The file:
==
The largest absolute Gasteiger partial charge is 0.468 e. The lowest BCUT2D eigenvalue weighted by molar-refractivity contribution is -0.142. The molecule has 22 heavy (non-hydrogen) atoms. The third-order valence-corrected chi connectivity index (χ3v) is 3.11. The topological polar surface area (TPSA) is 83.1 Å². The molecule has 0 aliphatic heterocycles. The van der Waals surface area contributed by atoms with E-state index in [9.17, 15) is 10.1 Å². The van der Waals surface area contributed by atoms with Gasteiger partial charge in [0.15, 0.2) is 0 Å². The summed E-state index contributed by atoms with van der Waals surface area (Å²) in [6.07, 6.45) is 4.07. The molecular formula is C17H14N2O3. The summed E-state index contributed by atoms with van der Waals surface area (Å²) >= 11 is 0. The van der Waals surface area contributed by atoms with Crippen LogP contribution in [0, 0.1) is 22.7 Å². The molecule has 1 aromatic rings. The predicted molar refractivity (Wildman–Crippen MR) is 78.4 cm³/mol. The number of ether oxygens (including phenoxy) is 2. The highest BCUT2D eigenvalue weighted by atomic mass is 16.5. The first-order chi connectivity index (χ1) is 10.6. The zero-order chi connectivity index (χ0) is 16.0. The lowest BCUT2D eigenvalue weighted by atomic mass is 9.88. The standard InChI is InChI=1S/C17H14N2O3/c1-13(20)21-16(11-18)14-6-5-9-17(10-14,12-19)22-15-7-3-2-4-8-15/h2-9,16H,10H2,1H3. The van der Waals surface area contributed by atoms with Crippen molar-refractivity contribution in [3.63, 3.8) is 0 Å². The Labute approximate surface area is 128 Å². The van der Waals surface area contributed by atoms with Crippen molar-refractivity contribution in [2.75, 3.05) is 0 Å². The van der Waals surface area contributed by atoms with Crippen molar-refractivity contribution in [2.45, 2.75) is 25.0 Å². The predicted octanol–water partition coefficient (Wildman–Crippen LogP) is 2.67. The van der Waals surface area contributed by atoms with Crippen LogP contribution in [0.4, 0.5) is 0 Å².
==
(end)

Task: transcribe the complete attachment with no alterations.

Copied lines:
The largest absolute Gasteiger partial charge is 0.468 e. The lowest BCUT2D eigenvalue weighted by molar-refractivity contribution is -0.142. The molecule has 22 heavy (non-hydrogen) atoms. The third-order valence-corrected chi connectivity index (χ3v) is 3.11. The topological polar surface area (TPSA) is 83.1 Å². The molecule has 0 aliphatic heterocycles. The van der Waals surface area contributed by atoms with E-state index in [9.17, 15) is 10.1 Å². The van der Waals surface area contributed by atoms with Gasteiger partial charge in [0.15, 0.2) is 0 Å². The summed E-state index contributed by atoms with van der Waals surface area (Å²) in [6.07, 6.45) is 4.07. The molecular formula is C17H14N2O3. The summed E-state index contributed by atoms with van der Waals surface area (Å²) >= 11 is 0. The van der Waals surface area contributed by atoms with Crippen LogP contribution in [0, 0.1) is 22.7 Å². The molecule has 1 aromatic rings. The predicted molar refractivity (Wildman–Crippen MR) is 78.4 cm³/mol. The number of ether oxygens (including phenoxy) is 2. The highest BCUT2D eigenvalue weighted by atomic mass is 16.5. The first-order chi connectivity index (χ1) is 10.6. The zero-order chi connectivity index (χ0) is 16.0. The lowest BCUT2D eigenvalue weighted by atomic mass is 9.88. The standard InChI is InChI=1S/C17H14N2O3/c1-13(20)21-16(11-18)14-6-5-9-17(10-14,12-19)22-15-7-3-2-4-8-15/h2-9,16H,10H2,1H3. The van der Waals surface area contributed by atoms with Crippen molar-refractivity contribution in [3.63, 3.8) is 0 Å². The Labute approximate surface area is 128 Å². The van der Waals surface area contributed by atoms with Crippen molar-refractivity contribution in [2.75, 3.05) is 0 Å². The van der Waals surface area contributed by atoms with Crippen molar-refractivity contribution in [2.45, 2.75) is 25.0 Å². The predicted octanol–water partition coefficient (Wildman–Crippen LogP) is 2.67. The van der Waals surface area contributed by atoms with Crippen LogP contribution in [0.4, 0.5) is 0 Å².